Saturday, October 03, 2009

Flu Planning Requires Pragmatism not Hysteria

There's a lot of talk about flu preparation, but not - it seems - enough serious work on it. Here's an example of the sort of planning that should be going on. An enlightened company I know is appending this text to emails that set up job interviews:
Due to the Swine Flu we are taking some precautions. There will be NO repercussions based on your need to reschedule if:
  • You, a member of your family, or a person you are in close contact with experiencing flu-like symptoms - if yes, we will schedule the interview at the point that they are over the symptoms.

  • You can reschedule if you are experiencing symptoms prior to their interview - simply let us know.

  • Have you traveled to an impacted area? If so please push the interview out a minimum of one week.

If you're setting up appointments and you're not doing something like this, then expect to get sick people coming to your business and spreading the flu.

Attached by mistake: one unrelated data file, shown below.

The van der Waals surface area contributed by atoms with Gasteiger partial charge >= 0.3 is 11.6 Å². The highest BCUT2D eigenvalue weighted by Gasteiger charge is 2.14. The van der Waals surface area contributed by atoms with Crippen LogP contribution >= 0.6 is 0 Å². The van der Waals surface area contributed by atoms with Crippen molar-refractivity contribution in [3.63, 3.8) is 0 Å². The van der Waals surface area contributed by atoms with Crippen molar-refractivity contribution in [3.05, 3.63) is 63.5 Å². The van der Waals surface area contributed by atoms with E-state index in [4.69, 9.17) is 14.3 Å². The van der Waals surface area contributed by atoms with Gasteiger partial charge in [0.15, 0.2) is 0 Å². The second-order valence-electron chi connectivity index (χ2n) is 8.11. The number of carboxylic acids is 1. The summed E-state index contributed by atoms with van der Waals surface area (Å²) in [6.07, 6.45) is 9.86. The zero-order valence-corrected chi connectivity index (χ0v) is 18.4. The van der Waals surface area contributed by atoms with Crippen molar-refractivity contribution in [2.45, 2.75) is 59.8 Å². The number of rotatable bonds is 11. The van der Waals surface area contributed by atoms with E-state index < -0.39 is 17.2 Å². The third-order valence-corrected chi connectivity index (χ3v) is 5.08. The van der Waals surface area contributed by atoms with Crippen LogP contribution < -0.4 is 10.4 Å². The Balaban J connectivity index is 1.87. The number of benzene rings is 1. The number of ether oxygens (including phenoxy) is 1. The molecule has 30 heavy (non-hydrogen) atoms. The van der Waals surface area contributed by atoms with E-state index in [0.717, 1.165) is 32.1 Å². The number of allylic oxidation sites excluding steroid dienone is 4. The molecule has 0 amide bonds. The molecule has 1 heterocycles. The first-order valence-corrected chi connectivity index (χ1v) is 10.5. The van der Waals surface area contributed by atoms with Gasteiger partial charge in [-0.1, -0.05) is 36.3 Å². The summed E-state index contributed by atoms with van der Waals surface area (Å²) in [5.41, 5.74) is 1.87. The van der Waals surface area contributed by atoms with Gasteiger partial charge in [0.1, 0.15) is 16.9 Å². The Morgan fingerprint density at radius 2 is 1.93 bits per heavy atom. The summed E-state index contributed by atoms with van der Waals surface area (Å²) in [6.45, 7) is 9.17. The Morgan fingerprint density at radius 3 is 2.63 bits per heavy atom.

And what of organizations that sell tickets, like theaters and airlines? If there is a major flu outbreak and no plans are made to let people get a refund if they're sick, then flu will spread in those places. Similarly, if you have employees who don't get sick leave (yes, it's extremely common - just think part-time and contract workers), if you don't have a policy for them then they'll come to work sick and spread the flu.

Instead of solid pragmatic planning, what we're getting is confusing media stories. In the last couple of weeks I've read articles claiming that hand-washing might not help prevent flu (that was the headline, at least: the article actually said that it had been impossible to prove scientifically); that a seasonal flu shot might increase the odds of getting H1N1 (I've discussed that before); and that anti-virals like Tamiflu might be ineffective or worse. Newspapers exist to sell advertising and so they're looking for anything to spark reader's interest, but some of this coverage is sensationalist and irresponsible.


1 comment:

Bruce Fields said...

"Instead of solid pragmatic planning, what we're getting is confusing media stories."

I dunno, sounds like we're getting a little of both? That's been my experience so far....